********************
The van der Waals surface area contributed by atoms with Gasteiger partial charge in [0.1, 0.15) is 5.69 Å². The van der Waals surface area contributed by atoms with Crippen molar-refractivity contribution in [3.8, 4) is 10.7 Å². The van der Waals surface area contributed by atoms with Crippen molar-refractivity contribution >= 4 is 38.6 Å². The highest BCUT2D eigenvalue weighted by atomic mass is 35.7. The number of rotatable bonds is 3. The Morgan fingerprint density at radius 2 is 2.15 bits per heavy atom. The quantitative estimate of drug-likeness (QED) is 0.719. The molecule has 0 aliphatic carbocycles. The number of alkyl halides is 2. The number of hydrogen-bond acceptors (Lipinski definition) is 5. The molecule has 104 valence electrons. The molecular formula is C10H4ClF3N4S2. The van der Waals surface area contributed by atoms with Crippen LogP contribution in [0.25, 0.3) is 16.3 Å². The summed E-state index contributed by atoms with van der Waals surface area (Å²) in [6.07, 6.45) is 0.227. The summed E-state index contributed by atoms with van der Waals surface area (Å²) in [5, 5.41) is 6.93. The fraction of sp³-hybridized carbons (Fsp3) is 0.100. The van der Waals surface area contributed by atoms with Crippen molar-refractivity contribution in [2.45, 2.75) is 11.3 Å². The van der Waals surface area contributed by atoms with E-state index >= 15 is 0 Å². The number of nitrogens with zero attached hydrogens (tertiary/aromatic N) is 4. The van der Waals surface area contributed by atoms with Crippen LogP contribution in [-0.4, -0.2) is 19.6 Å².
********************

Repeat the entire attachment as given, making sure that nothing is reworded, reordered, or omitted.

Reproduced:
The van der Waals surface area contributed by atoms with Gasteiger partial charge in [0.1, 0.15) is 5.69 Å². The van der Waals surface area contributed by atoms with Crippen molar-refractivity contribution in [3.8, 4) is 10.7 Å². The van der Waals surface area contributed by atoms with Crippen molar-refractivity contribution >= 4 is 38.6 Å². The highest BCUT2D eigenvalue weighted by atomic mass is 35.7. The number of rotatable bonds is 3. The Morgan fingerprint density at radius 2 is 2.15 bits per heavy atom. The quantitative estimate of drug-likeness (QED) is 0.719. The molecule has 0 aliphatic carbocycles. The number of alkyl halides is 2. The number of hydrogen-bond acceptors (Lipinski definition) is 5. The molecule has 104 valence electrons. The molecular formula is C10H4ClF3N4S2. The van der Waals surface area contributed by atoms with Crippen LogP contribution in [0.25, 0.3) is 16.3 Å². The summed E-state index contributed by atoms with van der Waals surface area (Å²) in [6.07, 6.45) is 0.227. The summed E-state index contributed by atoms with van der Waals surface area (Å²) in [5, 5.41) is 6.93. The fraction of sp³-hybridized carbons (Fsp3) is 0.100. The van der Waals surface area contributed by atoms with Crippen molar-refractivity contribution in [2.45, 2.75) is 11.3 Å². The van der Waals surface area contributed by atoms with E-state index >= 15 is 0 Å². The number of nitrogens with zero attached hydrogens (tertiary/aromatic N) is 4. The van der Waals surface area contributed by atoms with Crippen LogP contribution in [-0.4, -0.2) is 19.6 Å².